Step 3 – Personal Appeal – The implications of their actions, potential arrest, criminal record, loss of respect in their family or community and the potential to effect future employment. NB. To be given by “Warning Team” officer wherever possible.
Give Options/Remind (if appropriate) ”Think of the amount of time and money”, Alternative protest site etc”
Step 4 – Final Appeal – At this stage subjects may have confirmed their resistance to the officer’s requests. The officer should now finally tell them what is required use a phrase that means the same as the below confirmation. It is important that the arrest is made for the relevant offences at this stage, ensuring that the necessity test guidelines have been reached and relaying these to the subject. (NB: this final appeal must be given by the arresting officer).
Confirmation … Is there anything I can reasonably do to make you co-operate and release yourself?
Step 5 – Action – Physical force may be the only option left in a case of continued resistance. The option that the officer may choose will be based upon the threat that they perceive.
Action “I am now going to take steps to have you removed. Do you have any injuries or underlying medical issues that I need to be aware of?”
Important Note: If you have negotiated a time for them to consider the warning or to comply with any conditions, please ensure this time has lapsed before making approach to enforce or arrest.
In early March, Netpol visited the Horse Hill protectors’ camp and observed this warning process in action. We saw the uncompromising attitude of officers to obstruction of the highway and heard of the uncertainty felt by protesters about what might trigger an arrest. During last week’s trial, the ‘silver’ tactical commander in charge of the policing operation, Superintendent Clive Davies, told the court that his officers allowed “some time” for slow-walking protests, although this is not what we had witnessed. Davies added that arrests were only made when obstruction of the highway was no longer “reasonable”.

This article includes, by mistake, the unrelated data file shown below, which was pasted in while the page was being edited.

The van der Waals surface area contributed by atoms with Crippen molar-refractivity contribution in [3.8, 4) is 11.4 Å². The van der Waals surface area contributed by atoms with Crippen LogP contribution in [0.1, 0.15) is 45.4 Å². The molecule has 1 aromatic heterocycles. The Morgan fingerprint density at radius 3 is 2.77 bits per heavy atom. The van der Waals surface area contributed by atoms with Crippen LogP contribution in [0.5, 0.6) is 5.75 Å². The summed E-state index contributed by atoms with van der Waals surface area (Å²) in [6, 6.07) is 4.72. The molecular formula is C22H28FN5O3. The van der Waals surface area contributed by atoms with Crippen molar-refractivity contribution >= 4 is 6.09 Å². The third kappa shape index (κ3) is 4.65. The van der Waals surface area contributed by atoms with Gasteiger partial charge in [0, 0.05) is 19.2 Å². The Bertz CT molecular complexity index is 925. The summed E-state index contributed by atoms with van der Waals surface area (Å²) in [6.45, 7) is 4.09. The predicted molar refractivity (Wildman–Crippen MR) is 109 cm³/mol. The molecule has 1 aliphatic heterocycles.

However, officers giving evidence were repeatedly challenged for issuing warnings when protesters were standing on the grass verge, for rushing through the steps at such a speed that protesters could barely heard them or for not completing all the warnings before arrests were made. One officer is heard on video footage saying, “let’s get the warnings out of the way”.
Others said they were briefed daily on using the five-step process but were unable to recall whether the right to protest was ever mentioned. The court heard that despite Superintendent Davies’ assertions, the ‘bronze’ operational commander on the ground invariably took a zero tolerance approach to slow-walking.
What District Judge Ashworth’s not-guilty verdicts reflect is Surrey Police’s failure to show its operation at Horse Hill was proportionate. The trial provided compelling evidence that police officers saw protesters as a little more than a nuisance and gave little genuine consideration to their rights to assemble or freedom of expression. The five-step warning process appears to have been viewed as a hindrance to making arrests, rather than a way of preventing them. This was essentially condoned by Surrey Police’s tactical and operational planning and by the senior officers responsible for it.
The verdicts are an important victory, especially with more protesters facing trials in July. What they does not offer, however, is a definitive legal ruling in favour of the tactic of ‘slow-walking’.
As long as the policing of anti-fracking protests is as ‘robust’ as the one carried out by Surrey Police, campaigners have little choice but to continue to insist on the right to protest in a way that has an genuine impact on the fracking companies – and to face the possibility of arrests when they protest in any meaningful way.